"I think there is both under-diagnosis and over-diagnosis in certain groups, in certain populations, and in certain regions of the country. For example, in an age of managed care, where primary care physicians only have 15 or 20 minutes to see a patient and render a diagnosis, you're going to sometimes end up with people getting a label of ADHD and other diagnoses that may be non-mental health-related, when they shouldn't. . . .
"Unfortunately, sometimes health care providers might write a prescription for Ritalin or Adderall or another stimulant medication, just as a test to see if the behavior improves. And if it does, viola: ADHD. But we can't use those medications to confirm a diagnosis.. So the diagnosis takes some time, and in our managed care system, time is something that doctors often don't have. So in some areas of the country, there can be over-diagnosis.
"On the other hand, the diagnosis of ADHD is sometimes missed, because there's either a lack of awareness about ADHD, or a lack of time taken to properly make the diagnosis. For example, one out of six children in our country comes to a doctor's office with a diagnosable behavior or mental health disorder. Parents often don't report these symptoms to their primary care doctor, their pediatrician, or the family practitioner. Those doctors often don't have the tools. . .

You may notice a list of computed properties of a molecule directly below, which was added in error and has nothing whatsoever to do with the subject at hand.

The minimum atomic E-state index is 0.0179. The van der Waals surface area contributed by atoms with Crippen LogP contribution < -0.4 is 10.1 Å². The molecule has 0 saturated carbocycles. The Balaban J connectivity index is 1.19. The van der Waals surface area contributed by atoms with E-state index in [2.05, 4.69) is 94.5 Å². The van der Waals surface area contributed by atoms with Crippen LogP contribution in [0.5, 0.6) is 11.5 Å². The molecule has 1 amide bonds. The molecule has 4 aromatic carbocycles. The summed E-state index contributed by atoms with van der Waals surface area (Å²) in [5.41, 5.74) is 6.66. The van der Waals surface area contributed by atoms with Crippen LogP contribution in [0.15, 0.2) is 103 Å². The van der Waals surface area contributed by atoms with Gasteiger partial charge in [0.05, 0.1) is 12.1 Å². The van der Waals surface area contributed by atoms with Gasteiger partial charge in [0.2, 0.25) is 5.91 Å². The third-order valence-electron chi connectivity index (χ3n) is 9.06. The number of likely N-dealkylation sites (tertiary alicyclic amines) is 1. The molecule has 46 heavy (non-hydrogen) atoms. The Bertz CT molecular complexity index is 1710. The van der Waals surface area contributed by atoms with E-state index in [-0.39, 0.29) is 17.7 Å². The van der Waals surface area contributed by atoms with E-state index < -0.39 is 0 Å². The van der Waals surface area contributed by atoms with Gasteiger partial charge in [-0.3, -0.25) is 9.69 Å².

A lot of doctors say that, in this world of limited resources, a pill is good enough.
"Is a pill good enough? No. A pill is not a skill. We need to teach appropriate skills--social skills, so they can get along with others; academic skills so they can read, write, spell, do math; as well as organizational skills, so that they can complete their work and have it done in a systematic way. Some children won't be able to learn these skills without those pills, because their brain won't be ready to accept that learning."
Those medications are pretty powerful. They are under the Schedule II label. Do you think that sort of warning is warranted?
"One wonders whether these medications should be under Schedule II. There are some potential problems with abuse of stimulant medications."